The faster you run, the have an accident.
30 I have updated the list.
I have date.
You are going to read the following review of a new television programme. For each question 31 – 36, choose the correct answer.
New TV Adaptation of War and Peace a Success
War and Peace is regularly included on lists of the "100 Greatest Novels of All Time" and "Top 100 Books." However, the text is famously difficult. Originally published in the 1860s, it took Leo Tolstoy over six years to write. Modern editions have more than 1,600 pages and can take months to read. The book focuses on the lives of five Russian families during the Napoleonic wars. Besides having a complicated plot, it contains long philosophy passages that confuse many readers. A lot of people buy the book with the intention of reading it, but later leave it untouched on their bookshelves. If you're someone who has always said, "I'll get around to it…" you needn't feel guilty any longer.
In January 2016, the BBC released a new television adaptation of the novel. The series is an excellent way to enjoy Tolstoy's classic. It condenses War and Peace into six one-hour episodes, each of which focuses on an important moment in the story. The difficulties of editing down such an enormous text are obvious, and many parts of the story are left out. Still, the programme succeeds in capturing the spirit of the book. It is very entertaining without being too time-consuming. If six hours seems like a lot, remember that the 1972 adaptation of the text, also produced by the BBC, was almost fifteen hours long!
The new drama's first episode introduces viewers to the character of Pierre Bezukhov. As in the book, Pierre has unexpectedly inherited a large amount of money. This situation makes him desirable in Russian society, and many families want to introduce their daughters to him in the hopes that they can marry into his family. Surprisingly, Pierre is not at all interested in his wealth. Instead he is often thinking about life's "big questions" – how to live honourably and what it means to be moral. When he gets engaged to Helene Kuragina, who is beautiful but superficial, it is clear that disaster is in store for him. After their wedding Helene sets about spending Pierre's money, throwing lavish parties at his expense and buying unnecessary items, but she refuses to spend time with him one-on-one or start a family.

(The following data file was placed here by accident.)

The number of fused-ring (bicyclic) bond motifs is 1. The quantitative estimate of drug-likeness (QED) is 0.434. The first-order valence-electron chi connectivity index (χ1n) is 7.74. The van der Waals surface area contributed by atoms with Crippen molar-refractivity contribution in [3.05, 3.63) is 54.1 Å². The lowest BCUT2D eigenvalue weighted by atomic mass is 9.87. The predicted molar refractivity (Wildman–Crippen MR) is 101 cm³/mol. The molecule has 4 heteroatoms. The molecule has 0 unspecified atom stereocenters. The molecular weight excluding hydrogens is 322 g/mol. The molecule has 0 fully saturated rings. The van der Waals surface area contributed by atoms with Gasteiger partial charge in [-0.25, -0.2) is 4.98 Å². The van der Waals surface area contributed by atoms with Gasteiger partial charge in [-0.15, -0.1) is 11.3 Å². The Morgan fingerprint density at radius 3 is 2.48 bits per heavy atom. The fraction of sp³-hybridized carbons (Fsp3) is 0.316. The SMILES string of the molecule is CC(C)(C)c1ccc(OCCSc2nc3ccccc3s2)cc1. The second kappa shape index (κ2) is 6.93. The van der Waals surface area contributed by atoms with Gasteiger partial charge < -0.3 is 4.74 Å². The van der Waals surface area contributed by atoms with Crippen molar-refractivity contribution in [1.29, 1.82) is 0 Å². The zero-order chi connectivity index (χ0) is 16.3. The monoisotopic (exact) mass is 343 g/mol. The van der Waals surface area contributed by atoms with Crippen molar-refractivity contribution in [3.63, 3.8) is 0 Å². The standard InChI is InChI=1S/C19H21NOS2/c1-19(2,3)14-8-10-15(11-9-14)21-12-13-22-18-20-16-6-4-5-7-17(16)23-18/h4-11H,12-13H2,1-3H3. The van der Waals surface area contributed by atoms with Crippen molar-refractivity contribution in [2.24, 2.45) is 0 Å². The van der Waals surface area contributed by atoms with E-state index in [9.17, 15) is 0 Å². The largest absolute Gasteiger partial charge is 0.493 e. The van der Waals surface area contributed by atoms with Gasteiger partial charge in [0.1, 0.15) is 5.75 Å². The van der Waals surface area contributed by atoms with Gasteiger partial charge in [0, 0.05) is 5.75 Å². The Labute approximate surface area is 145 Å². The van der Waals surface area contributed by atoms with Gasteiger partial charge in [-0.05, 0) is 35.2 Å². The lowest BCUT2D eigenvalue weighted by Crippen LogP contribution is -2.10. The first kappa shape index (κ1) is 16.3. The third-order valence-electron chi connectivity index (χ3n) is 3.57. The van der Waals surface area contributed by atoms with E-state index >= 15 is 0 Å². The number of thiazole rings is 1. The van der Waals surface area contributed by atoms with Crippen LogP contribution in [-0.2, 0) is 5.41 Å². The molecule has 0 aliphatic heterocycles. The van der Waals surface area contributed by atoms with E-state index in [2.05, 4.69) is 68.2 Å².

Later episodes represent Pierre's friendship with Prince Andrei Bolkonsky, a high-ranking member of the Russian army. Andrei is handsome and dreams of glory on the battlefield. When Napoleon invades Russia in 1805, Andrei fights in the Battle of Austerlitz. During the fighting he is seriously wounded. The series does a good job of highlighting the differences in Pierre and Andrei's personalities. Pierre is thoughtful and serious, whereas Andrei is courageous and bold. Pierre worries about how to find meaning in his day- to-day life, while Andrei focuses on achieving military victories. Some viewers will relate better to Pierre, while others will identify more with Andrei. In this sense the programme is true to Tolstoy's intent. Tolstoy wanted his readers to think deeply about their values and how they live their lives.
After Pierre and Helene's marriage disintegrates, Pierre falls in love again. This time the object of his affection is a girl called Natasha Rostova. Natasha comes from a noble Russian family and is spirited and innocent. She is said to represent Tolstoy's ideal woman. Unfortunately, Pierre's feelings are complicated by the fact that Andrei is also in love with her. As a viewer you can't help but become emotionally involved with the situation. Will Natasha choose Pierre, or Andrei? How will their lives play out?
Whether you are interested in Russian history, love great literature or are simply looking for an enjoyable drama, you shouldn't hesitate to check out the programme. The battle scenes, filmed in the Russian countryside, are very impressive. The depictions of Russian palaces and estates are also stunning. You'll come away with an understanding of the world that Tolstoy created and will learn something of the author's philosophy. You'll also be able to impress everyone around you with your newfound knowledge of the classic text.
31. In the first paragraph, why does the review say that the reader shouldn't "feel guilty"?